The UC Office of the President and Board of Regents have taken notice, and in August Provost Wyatt R. "Rory" Hume sent a letter to campus chancellors instructing them to simplify the process for interested students. That would include providing counselors who could advise students on whether the courses they planned to take would count for credit; allowing them to maintain their university e-mail account; and facilitating return to the university without the need to re-apply.
"For students to have access in general, especially to the Middle East, is extremely important," said Margaret Heisel, deputy to the associate provost and study-abroad liaison. "Right now that is a hard thing to do. You have to use third-party providers or direct enrollment. For the interim we want to make that easier. And for the future, I hope we can reach a conclusion that is better than that."
The lynchpin is student safety, or, more specifically, university liability.
UC suspended its Israel program after the U.S. Department of State issued a travel warning in December 2001, as the Al-Aqsa Intifada gained steam. Travel warnings to Israel have been modified several times since then, most recently in July. The bulletin does not urge American citizens to stay out of Israel but to avoid Gaza and the West Bank and "remain mindful of security factors when considering travel to Israel and Jerusalem."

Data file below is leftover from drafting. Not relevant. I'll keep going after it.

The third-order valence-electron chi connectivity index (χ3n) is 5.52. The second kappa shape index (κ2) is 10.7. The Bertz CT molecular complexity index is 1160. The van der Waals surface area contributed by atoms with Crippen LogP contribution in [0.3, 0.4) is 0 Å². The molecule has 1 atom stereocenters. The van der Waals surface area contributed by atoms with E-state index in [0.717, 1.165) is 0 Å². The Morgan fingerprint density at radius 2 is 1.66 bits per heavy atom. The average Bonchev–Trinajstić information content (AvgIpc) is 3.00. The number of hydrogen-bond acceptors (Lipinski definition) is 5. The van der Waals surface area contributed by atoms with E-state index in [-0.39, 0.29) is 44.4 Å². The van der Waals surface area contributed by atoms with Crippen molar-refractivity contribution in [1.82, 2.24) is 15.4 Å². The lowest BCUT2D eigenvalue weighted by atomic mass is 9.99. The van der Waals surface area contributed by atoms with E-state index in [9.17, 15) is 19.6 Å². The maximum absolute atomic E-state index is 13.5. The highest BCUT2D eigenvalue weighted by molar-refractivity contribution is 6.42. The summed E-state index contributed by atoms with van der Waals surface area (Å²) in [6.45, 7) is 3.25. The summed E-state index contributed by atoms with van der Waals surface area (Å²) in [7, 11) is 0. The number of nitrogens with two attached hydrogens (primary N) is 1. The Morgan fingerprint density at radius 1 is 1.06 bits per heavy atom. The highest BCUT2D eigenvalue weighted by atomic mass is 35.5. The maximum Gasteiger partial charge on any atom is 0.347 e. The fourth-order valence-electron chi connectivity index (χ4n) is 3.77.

A travel warning also halted the UC study program in the Philippines, and the 450,000-student California State University, more than twice the size of the UC but with a smaller education-abroad program, continues to prohibit study in Israel and the Philippines for the same reason.
"If there was a huge demand of students wanting to go study in Iraq, it would still be difficult to justify safety-wise," said Ben Allen, a law student at Berkeley and the UC student regent. "I don't think we should go around willy-nilly setting up offices because students show an interest in one."